BETWEEN the TV ads, the duelling websites and the endless political chatter, you’d be forgiven for thinking Manitoba Hydro will be the only issue in this fall’s election.
So far, it’s trumped the typical bedrock issues of crime and health care thanks to bickering about Bipole III and the NDP’s attempts to whip up fears the Conservatives have a secret plan to sell Manitoba Hydro.
In recent weeks, the NDP has launched radio ads touting Manitoba Hydro as the province’s publicly owned ticket to prosperity and a new batch of television commercials, known as "the stroke of a pen" ads, that accuse Conservative Leader Hugh McFadyen of harbouring plans to privatize Hydro, among other sins.
Last week, when McFadyen and Premier Greg Selinger met for a radio debate on CJOB, talk of Bipole III wound down with the now-familiar accusation that the Tories would sell Hydro just as they sold MTS.
Next week, there’ll be another round.
On Monday, a group of union leaders, led by Canadian Union of Public Employees president Paul Moist, will host a press conference encouraging Manitobans to make Hydro an election issue. The unions, traditional allies of the NDP, have already launched a billboard campaign asking voters to quiz politicians on the topic. At the same time, the unions will release a report by the left-leaning Canadian Centre for Policy Alternatives on the value of a publicly owned power company.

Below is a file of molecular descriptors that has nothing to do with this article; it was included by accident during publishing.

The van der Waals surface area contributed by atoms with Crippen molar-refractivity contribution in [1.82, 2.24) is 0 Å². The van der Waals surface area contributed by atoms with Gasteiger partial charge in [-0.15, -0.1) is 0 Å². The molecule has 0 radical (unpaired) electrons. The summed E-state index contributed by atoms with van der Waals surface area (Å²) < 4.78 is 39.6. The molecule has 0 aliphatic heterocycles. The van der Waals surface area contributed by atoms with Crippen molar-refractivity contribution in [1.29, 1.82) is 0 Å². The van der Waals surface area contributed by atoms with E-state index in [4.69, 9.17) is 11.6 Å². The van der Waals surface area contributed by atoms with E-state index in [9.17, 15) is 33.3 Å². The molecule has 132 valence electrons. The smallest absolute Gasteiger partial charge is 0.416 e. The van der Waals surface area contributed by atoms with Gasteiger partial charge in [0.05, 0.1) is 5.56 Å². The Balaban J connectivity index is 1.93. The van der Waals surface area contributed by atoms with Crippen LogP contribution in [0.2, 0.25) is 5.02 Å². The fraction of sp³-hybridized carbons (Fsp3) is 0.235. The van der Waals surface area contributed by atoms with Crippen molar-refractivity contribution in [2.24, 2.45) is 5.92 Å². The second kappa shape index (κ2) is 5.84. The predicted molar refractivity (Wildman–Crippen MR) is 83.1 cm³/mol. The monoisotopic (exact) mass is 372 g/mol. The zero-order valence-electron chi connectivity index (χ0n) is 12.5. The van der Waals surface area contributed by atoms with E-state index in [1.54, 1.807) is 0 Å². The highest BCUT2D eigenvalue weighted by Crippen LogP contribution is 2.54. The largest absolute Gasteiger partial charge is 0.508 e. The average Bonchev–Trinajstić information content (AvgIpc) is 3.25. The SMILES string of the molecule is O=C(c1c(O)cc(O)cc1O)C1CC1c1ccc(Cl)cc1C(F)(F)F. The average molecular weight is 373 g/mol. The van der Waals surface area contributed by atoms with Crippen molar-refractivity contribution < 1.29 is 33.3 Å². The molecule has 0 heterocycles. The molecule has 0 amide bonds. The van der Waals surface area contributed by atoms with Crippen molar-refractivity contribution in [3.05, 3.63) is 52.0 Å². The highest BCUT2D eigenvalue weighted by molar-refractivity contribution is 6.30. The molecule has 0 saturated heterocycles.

"Privatization would likely follow a similar path as MTS," writes the CCPA in its report. That path consists of "...denial, at the same time as the corporation is carved into discrete entities...
contracts with private corporations to manage administrative aspects of the company... followed by increased harmonization with the U.S. electricity market and opening up of generating capacity to private interest."
Buttressing the union’s campaign is a new Probe Research poll CUPE commissioned that found 86 per cent of Manitobans want Hydro to stay public.
Most of the rest of respondents said they didn’t know or didn’t care.